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Cold-induced urticaria occurs in 25% of US people during their lifetime. The condition is frequently undiagnosed and is caused by rapid temperature changes which trigger histamine production. It is characterized by hives which are pale red skin swellings that occur in groupings and can itch, burn or sting. Large areas of body exposed to sudden temperature changes can cause a greater production of histamine which can cause symptoms such as wheezing, flushing and fainting. Antihistamines can alleviate symptoms as can avoidance of triggers like sudden temperature changes as well as other triggers such as certain foods (particularly eggs, nuts and shellfish), drugs (particularly penicillin), infection, insect stings or blood transfusions.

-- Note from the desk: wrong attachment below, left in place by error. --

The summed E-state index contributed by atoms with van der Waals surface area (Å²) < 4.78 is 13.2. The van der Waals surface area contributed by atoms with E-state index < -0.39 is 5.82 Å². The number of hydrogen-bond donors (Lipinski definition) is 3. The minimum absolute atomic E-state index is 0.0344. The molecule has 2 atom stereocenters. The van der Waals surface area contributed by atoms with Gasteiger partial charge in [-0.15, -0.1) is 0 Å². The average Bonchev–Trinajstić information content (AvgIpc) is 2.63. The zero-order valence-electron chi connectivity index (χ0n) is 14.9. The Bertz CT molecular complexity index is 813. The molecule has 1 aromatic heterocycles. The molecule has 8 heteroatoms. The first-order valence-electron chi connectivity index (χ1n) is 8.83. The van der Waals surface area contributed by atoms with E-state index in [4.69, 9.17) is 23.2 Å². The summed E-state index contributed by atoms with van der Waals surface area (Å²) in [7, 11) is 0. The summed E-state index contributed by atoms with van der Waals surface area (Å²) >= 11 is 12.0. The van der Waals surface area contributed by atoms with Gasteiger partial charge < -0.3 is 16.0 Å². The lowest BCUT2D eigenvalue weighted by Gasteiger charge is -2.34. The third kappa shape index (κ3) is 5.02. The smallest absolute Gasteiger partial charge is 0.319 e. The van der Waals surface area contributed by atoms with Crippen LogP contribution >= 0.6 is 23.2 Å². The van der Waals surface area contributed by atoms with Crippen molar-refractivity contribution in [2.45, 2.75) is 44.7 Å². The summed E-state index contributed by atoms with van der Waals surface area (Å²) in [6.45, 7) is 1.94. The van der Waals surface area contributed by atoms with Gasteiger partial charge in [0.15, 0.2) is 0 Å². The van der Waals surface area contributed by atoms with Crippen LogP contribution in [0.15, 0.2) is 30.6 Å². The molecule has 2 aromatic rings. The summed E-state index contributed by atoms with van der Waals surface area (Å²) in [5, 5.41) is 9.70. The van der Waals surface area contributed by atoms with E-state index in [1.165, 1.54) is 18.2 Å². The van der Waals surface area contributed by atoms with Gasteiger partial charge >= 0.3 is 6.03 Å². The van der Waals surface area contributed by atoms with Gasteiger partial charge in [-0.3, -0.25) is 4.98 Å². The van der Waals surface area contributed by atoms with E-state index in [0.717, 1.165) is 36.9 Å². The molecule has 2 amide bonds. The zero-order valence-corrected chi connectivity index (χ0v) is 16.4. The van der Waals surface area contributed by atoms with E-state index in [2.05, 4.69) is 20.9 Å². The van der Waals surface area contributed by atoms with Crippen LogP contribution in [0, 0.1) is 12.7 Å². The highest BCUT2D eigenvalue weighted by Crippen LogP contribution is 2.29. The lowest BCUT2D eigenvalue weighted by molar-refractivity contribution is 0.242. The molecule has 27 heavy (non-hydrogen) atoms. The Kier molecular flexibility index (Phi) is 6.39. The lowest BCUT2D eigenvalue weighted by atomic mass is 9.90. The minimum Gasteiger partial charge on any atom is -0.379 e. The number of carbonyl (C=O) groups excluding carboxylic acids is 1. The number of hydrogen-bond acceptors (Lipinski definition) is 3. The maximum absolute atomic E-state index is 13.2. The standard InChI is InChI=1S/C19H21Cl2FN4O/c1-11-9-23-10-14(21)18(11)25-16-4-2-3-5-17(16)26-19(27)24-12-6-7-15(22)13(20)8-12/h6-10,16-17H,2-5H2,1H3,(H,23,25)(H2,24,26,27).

Source: summary of medical news story as reported by About
About: Cold-induced urticaria
Date: 6 January 2005
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